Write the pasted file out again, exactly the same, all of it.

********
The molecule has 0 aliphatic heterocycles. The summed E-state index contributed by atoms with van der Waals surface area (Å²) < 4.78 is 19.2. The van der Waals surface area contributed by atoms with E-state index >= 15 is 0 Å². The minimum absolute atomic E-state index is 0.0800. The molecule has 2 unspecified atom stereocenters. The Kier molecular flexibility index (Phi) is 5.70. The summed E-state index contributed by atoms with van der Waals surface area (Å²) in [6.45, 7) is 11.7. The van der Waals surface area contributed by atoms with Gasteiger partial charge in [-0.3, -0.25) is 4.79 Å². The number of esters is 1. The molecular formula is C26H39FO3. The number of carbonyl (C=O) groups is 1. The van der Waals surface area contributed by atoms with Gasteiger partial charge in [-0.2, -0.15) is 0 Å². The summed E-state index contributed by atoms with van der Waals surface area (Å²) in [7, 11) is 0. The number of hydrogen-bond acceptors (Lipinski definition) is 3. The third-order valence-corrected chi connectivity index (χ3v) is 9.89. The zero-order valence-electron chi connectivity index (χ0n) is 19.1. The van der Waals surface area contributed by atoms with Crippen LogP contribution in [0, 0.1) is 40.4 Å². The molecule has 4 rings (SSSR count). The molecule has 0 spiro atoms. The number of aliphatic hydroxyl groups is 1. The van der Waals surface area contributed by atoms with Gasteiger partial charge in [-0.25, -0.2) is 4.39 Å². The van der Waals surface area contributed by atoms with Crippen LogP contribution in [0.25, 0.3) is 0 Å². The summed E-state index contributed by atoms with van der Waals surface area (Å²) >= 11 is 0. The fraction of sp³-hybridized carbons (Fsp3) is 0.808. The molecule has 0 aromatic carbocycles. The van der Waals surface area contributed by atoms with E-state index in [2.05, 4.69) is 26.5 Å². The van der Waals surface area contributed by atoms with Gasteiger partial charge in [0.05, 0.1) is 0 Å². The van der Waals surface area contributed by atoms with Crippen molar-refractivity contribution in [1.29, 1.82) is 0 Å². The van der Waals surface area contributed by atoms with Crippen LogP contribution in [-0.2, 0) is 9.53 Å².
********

The molecule has 0 aliphatic heterocycles. The summed E-state index contributed by atoms with van der Waals surface area (Å²) < 4.78 is 19.2. The van der Waals surface area contributed by atoms with E-state index >= 15 is 0 Å². The minimum absolute atomic E-state index is 0.0800. The molecule has 2 unspecified atom stereocenters. The Kier molecular flexibility index (Phi) is 5.70. The summed E-state index contributed by atoms with van der Waals surface area (Å²) in [6.45, 7) is 11.7. The van der Waals surface area contributed by atoms with Gasteiger partial charge in [-0.3, -0.25) is 4.79 Å². The number of esters is 1. The molecular formula is C26H39FO3. The number of carbonyl (C=O) groups is 1. The van der Waals surface area contributed by atoms with Gasteiger partial charge in [-0.2, -0.15) is 0 Å². The summed E-state index contributed by atoms with van der Waals surface area (Å²) in [7, 11) is 0. The number of hydrogen-bond acceptors (Lipinski definition) is 3. The third-order valence-corrected chi connectivity index (χ3v) is 9.89. The zero-order valence-electron chi connectivity index (χ0n) is 19.1. The van der Waals surface area contributed by atoms with Crippen LogP contribution in [0, 0.1) is 40.4 Å². The molecule has 4 rings (SSSR count). The molecule has 0 spiro atoms. The number of aliphatic hydroxyl groups is 1. The van der Waals surface area contributed by atoms with Gasteiger partial charge in [-0.25, -0.2) is 4.39 Å². The van der Waals surface area contributed by atoms with Crippen LogP contribution in [0.25, 0.3) is 0 Å². The summed E-state index contributed by atoms with van der Waals surface area (Å²) >= 11 is 0. The fraction of sp³-hybridized carbons (Fsp3) is 0.808. The molecule has 0 aromatic carbocycles. The van der Waals surface area contributed by atoms with E-state index in [2.05, 4.69) is 26.5 Å². The van der Waals surface area contributed by atoms with Gasteiger partial charge in [0.05, 0.1) is 0 Å². The van der Waals surface area contributed by atoms with Crippen molar-refractivity contribution in [1.29, 1.82) is 0 Å². The van der Waals surface area contributed by atoms with Crippen LogP contribution in [-0.2, 0) is 9.53 Å².